Though the SHD has its resources spread pretty thin—dealing with both the NYC cleanup and this whole mess in DC—it’s easy to get lulled into a false sense of security with the amount of gear and information we have at our disposal. Fancy drones and automated turrets to make pitched gunfights less lopsided, mostly-reliable radio contact with the logistics team back at base to coordinate strikes on hot zones, and an admittedly nice suite of gear to make our patrols in the new urban jungle possible; all of these factors come together in reinforcing the idea that we’re the biggest, best-equipped group of lawbringers out there.
This isn’t always actually the case.
Israel and I were scouting territory near a dark zone to gather intel when we heard propaganda broadcasting in the streets. We’d heard the messages gangs had spouted elsewhere in the metro—the Division are oppressors and not liberators, join the gang and be free from the bonds of our old society, that kind of thing—and assumed this would be just another loudspeaker to shut off. A few targets paced lazily in the area and we figured we had an easy win on our hands. He circled left and when my radio chirped that he was in position, I took my first shot.
When riding a motorcycle at speed—and trust me, this will all tie in soon—catching a bee to the helmet feels like you’ve just taken gunfire. Your head snaps back, your ears ring, and the world goes out of focus for a second. No fun, even if ultimately painless. As I lined up the reticle and pulled the trigger, the bullet screaming through the late-twilight air, I expected to see what the medics back home call “injuries incompatible with life.” My expectations were not met.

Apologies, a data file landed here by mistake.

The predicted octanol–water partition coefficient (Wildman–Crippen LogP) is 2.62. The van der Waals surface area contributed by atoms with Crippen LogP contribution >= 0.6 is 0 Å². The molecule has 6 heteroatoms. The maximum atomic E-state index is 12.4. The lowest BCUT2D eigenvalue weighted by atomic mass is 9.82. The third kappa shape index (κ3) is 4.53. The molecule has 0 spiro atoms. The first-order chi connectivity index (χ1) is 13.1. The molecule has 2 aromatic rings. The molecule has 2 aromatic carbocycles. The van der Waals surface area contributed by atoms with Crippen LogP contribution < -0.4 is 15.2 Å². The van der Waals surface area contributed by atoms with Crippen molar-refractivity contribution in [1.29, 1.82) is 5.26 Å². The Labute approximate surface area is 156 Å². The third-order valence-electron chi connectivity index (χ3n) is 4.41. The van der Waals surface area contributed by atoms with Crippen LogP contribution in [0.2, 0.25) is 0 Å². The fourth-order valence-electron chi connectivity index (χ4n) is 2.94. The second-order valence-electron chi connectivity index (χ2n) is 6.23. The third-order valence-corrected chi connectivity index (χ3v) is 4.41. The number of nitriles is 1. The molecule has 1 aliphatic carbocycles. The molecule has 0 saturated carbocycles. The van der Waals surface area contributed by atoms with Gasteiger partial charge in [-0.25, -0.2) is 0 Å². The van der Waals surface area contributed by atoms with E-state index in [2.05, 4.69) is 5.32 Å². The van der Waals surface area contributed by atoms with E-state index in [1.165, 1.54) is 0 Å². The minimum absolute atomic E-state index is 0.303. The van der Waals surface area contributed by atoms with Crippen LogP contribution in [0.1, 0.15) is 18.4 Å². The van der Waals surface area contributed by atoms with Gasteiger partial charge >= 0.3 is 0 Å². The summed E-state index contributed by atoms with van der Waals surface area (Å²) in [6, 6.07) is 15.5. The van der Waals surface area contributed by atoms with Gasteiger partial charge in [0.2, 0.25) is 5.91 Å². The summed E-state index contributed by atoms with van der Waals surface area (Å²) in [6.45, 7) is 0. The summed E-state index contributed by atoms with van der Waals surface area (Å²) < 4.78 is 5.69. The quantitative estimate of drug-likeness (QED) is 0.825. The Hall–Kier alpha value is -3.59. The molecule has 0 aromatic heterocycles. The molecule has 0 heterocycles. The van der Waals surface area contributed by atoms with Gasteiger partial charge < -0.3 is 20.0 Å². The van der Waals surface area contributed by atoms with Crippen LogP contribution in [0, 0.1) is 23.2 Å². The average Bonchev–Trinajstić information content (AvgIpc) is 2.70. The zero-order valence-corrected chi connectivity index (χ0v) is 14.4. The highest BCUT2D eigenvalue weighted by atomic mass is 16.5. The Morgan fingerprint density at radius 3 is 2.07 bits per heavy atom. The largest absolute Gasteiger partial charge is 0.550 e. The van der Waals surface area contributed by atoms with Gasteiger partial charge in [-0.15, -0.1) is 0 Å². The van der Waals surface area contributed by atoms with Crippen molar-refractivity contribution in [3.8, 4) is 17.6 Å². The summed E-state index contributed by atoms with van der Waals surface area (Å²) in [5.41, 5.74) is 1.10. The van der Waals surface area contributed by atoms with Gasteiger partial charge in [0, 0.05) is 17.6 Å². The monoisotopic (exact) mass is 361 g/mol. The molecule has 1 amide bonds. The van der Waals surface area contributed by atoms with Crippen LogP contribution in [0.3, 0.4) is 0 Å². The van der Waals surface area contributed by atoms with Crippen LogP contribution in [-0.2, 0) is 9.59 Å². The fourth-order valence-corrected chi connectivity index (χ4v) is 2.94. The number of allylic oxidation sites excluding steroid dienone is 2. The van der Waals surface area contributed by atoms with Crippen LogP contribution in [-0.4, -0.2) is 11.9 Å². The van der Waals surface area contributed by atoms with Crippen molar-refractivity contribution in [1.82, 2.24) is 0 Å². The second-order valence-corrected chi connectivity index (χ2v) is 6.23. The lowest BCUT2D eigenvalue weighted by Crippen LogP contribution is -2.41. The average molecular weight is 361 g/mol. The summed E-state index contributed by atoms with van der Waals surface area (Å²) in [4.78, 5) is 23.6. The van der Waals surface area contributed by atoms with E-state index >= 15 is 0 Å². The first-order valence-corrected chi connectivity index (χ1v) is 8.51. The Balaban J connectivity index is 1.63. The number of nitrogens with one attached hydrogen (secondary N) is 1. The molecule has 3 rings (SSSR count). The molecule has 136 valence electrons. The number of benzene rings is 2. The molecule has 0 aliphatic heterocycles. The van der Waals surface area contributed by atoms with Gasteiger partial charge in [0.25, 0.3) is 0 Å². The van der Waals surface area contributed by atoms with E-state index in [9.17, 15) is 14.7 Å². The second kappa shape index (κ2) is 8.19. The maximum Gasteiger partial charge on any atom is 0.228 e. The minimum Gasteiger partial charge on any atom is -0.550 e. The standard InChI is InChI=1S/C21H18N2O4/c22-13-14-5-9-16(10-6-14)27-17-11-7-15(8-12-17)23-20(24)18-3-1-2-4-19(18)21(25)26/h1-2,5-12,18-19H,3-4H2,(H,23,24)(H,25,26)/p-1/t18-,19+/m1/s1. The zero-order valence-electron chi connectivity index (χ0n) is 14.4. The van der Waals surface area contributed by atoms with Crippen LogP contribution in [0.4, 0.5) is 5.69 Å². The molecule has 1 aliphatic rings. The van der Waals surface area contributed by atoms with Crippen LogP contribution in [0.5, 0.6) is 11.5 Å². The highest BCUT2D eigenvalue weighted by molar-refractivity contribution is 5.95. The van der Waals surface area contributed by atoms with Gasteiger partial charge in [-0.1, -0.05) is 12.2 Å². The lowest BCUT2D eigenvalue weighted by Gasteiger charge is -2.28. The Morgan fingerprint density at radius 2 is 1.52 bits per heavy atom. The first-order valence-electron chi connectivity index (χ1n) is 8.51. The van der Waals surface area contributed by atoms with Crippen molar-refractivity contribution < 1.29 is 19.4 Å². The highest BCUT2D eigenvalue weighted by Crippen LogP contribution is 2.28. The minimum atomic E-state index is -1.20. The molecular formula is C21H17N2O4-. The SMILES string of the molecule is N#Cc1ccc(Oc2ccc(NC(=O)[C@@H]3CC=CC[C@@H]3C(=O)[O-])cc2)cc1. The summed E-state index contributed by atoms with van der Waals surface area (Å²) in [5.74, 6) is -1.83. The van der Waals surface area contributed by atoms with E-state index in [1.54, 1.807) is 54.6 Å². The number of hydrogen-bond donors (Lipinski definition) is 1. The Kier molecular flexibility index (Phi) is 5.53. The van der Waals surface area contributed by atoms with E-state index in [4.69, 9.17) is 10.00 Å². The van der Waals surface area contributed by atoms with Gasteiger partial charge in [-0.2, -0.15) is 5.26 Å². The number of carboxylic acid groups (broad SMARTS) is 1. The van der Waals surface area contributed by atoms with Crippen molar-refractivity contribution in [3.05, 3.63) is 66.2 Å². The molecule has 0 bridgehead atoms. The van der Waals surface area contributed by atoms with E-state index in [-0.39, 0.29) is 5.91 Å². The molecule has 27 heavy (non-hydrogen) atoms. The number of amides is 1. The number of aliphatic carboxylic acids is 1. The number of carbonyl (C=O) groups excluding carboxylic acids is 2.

Through the haze I could tell he had on a helmet, but that’s neither unusual nor much of a problem when it comes to the power of my rifle. What I didn’t see was that his helmet was closer to a full-cover, military-grade, riot cover than the normal incidental protection we’ve seen elsewhere. My bullet struck him square-on in the side of the head, but instead of crumpling to the ground he snapped his gun up in my position and started firing, reacting like on autopilot as he moved—not dove, not scrambled—for cover. It’s like I hit him with a bee instead of a 300 Winchester Magnum round.
Two more shots to the chest of one of his fellows, which barely slowed his advance, and I called for Izzy to retreat—they had a bead on my position, crouched in the bed of a burned-out dump truck, but hopefully yet hadn’t seen my partner. Gunfire rang against the side of my concealment, powerful enough to rock the heavy vehicle on its tired shocks. Whoever had outfitted the gang had done more than give them heavy-duty armour, but arms to match.
Slipping over the back of the truck I sprinted into the night, catching a bullet in my stowed antipersonnel drone. I shudder to think what would have happened had the round struck my armour directly, instead of being slowed by the mass of tech and reinforced plastic first. Even without penetrating it had enough force to send me to the rough pavement, scrambling to regain my lost footing.
Luckily Israel and I were able to catch up with one another—without new wounds—and we mutually agreed that our evening excursion had come to an end. Trudging the miles back to headquarters, skipping the various liberated control points and civilian amenities we had helped establish since our arrival, we grabbed one of the logistics techies and let him know all about what we’d found.
It was obvious the streets held more than simple street gangs, and that someone—some force—was making a big move to take over control of our nation’s capital.
Header image from promotional materials for Tom Clancy’s the Division 2 by Ubisoft